SME securitisations – a new asset class?
A specific category of small and medium-sized enterprise (SME) loan-backed ABS undertaken alongside public authority guarantee schemes where the senior tranches have been singled out for the preferential prudential treatment – even if they would not otherwise satisfy all of the STS criteria. In addition, the risk retention requirement does not apply in certain cases where the securitised exposures are guaranteed by the public sector. On the fiscal side, this ties into Commission President Jean-Claude Juncker’s Investment Plan for Europe, which seeks to harness private sector investment via EU institutional guarantees. We may see growth in this area as a new asset class.
We note, however, that certain additional criteria must also be satisfied. First, the securitisation position must be a senior securitisation position. Second, the structure would need to be backed by a pool of assets comprised of 80 per cent SME loans at the time of issuance. Third, the credit risk associated with the positions not retained by the originator must be transferred through a guarantee or counter-guarantee meeting eligible unfunded credit protection under the CRR. Third, the guarantor or counter-guarantor must be the central government or central bank a EU Member State, a multilateral development bank or an eligible international organisation. Finally, the exposures to the guarantor or counter-guarantor must qualify for a 0 per cent risk weight under the CRR.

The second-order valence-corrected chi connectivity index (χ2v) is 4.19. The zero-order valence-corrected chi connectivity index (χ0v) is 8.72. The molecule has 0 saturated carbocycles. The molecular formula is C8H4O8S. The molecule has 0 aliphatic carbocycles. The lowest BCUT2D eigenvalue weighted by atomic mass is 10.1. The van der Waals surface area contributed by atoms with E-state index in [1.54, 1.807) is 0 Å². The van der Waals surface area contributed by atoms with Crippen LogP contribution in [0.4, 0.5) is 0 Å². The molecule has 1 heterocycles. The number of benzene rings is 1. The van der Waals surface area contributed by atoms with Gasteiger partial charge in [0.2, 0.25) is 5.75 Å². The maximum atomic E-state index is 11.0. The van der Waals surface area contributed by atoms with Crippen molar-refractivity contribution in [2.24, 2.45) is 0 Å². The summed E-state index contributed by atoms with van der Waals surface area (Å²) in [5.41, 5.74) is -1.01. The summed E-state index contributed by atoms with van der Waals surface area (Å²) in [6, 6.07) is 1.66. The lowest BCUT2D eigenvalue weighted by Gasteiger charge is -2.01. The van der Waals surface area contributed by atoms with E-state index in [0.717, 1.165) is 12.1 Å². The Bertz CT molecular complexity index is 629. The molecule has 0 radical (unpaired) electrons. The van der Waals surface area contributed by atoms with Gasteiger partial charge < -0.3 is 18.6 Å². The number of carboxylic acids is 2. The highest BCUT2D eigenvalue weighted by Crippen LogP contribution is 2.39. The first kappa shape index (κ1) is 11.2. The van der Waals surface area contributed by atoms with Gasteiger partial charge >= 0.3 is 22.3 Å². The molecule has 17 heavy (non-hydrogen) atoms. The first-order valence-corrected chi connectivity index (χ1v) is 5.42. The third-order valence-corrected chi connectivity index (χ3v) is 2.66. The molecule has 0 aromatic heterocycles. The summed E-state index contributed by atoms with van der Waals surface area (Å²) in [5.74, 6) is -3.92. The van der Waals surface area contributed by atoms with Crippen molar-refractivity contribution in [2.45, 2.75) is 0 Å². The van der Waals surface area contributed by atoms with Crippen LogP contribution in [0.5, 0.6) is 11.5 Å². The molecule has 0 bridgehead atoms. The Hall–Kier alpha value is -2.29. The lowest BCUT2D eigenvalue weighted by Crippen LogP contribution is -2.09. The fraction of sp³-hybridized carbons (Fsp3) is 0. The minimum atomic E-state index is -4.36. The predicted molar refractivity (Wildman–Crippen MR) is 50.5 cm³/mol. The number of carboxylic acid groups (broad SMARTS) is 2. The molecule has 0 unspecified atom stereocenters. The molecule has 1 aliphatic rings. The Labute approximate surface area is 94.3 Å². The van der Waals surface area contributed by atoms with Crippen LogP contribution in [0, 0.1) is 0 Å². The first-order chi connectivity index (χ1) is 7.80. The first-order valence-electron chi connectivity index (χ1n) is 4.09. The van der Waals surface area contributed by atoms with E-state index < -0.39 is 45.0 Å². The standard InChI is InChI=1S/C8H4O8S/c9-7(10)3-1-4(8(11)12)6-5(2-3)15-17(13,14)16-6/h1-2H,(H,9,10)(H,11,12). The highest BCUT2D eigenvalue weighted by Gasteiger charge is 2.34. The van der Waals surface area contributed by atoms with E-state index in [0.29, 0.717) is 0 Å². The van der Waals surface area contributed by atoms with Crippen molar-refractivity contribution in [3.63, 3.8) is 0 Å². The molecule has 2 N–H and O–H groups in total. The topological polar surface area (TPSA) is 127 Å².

While the Securitisation Regulation, combined with the Securitisation Prudential Regulation, offer better regulatory capital treatment for certain STS securitisations, the Commission’s proposals suggests nothing to lighten the non-capital regulatory burden for STS securitisations. Overall, the proposed regulations seem more likely to have a chilling than enhancing effect on the market due to the added regulatory burden. Adding another five years of regulatory uncertainty and adjustments just when the securitisation industry was beginning to recover from the financial crisis, is frustrating. The challenge, however, is to find hidden opportunities, such as taking advantage of the better regulatory treatment of certain senior positions in public sector-guaranteed SME loan-backed ABS.